We’d docked at Philipsburg, the capital of the Dutch part of the island. We were rather impressed with the ‘cruise terminal’, which is really just a complex of shops and bars. But, we didn’t pay much attention to these, as we were going to return to St. Maarten later in the cruise. We did, however, note an internet café, where wifi was on offer at a reasonable price,

We were bussed to Grand Case, on the French part of the island. Without stopping, we passed an unmanned border post which consisted only of a little shack and a raised barrier; this is the only place in the world where France and the Netherlands share a border.

The semi-submersible awaited us at Grand Case, and we cruised for about 45 minutes, observing coral, fish and turtles. I did wonder, did it actually semi-submerse, or did it just have a viewing chamber in the bilges?


All too soon, the cruise came to an end, and we were taken to Marigot, the capital of the French side. Here, we spent some time browsing around the ‘shopping centre’ … which was, in reality, really a collection of colourful stalls selling souvenirs.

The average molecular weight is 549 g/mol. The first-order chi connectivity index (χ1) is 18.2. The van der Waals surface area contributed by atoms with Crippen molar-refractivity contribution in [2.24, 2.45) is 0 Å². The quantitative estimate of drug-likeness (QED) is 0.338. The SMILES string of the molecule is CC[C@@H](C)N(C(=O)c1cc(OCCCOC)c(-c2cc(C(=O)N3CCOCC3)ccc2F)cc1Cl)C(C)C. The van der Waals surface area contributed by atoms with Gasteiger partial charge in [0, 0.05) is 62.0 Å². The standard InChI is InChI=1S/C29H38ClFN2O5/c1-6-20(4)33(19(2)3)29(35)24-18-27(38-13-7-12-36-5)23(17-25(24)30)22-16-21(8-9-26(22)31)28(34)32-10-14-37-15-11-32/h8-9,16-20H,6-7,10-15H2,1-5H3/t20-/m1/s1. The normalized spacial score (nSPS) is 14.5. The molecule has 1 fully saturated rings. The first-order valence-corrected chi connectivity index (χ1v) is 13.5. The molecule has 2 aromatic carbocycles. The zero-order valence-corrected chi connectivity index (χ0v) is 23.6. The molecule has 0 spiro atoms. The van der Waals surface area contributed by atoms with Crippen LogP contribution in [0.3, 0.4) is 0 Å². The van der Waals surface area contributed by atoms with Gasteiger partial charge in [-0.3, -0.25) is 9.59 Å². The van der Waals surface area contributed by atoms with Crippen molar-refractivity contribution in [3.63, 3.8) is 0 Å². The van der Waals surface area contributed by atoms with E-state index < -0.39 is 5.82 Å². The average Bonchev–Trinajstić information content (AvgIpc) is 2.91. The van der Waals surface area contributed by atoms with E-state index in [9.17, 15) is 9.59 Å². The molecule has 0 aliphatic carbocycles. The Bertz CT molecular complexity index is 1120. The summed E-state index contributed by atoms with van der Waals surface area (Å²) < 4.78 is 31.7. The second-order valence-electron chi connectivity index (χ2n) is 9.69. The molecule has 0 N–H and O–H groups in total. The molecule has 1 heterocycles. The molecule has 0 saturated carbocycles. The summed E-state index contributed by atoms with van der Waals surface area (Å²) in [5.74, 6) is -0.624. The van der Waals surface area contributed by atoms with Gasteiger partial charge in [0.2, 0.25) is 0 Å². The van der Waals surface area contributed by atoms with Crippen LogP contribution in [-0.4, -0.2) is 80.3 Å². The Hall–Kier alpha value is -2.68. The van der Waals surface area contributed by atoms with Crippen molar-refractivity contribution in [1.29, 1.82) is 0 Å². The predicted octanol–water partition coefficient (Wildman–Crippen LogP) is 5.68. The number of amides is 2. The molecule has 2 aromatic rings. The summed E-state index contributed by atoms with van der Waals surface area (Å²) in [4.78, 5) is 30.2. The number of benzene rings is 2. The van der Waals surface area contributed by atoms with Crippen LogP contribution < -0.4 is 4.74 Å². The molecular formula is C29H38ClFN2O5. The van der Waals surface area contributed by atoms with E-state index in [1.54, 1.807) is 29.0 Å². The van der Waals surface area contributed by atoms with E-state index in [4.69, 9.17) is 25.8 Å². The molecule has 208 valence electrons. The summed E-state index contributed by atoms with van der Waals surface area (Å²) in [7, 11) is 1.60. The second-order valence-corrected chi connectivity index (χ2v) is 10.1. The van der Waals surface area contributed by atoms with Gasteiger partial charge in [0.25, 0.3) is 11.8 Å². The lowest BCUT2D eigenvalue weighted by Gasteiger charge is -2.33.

On the way back, we got stuck in a traffic jam for a short while, right beside some trees where the guide pointed out iguanas. We couldn’t get off the bus to photograph them, because it was likely to move off at any moment. But, we had a go through the bus windows. The result was just satisfactory … but at least I had more success than I did with the humming bird at Guadeloupe.

Iguana 1

Posted by: travelrat | May 19, 2015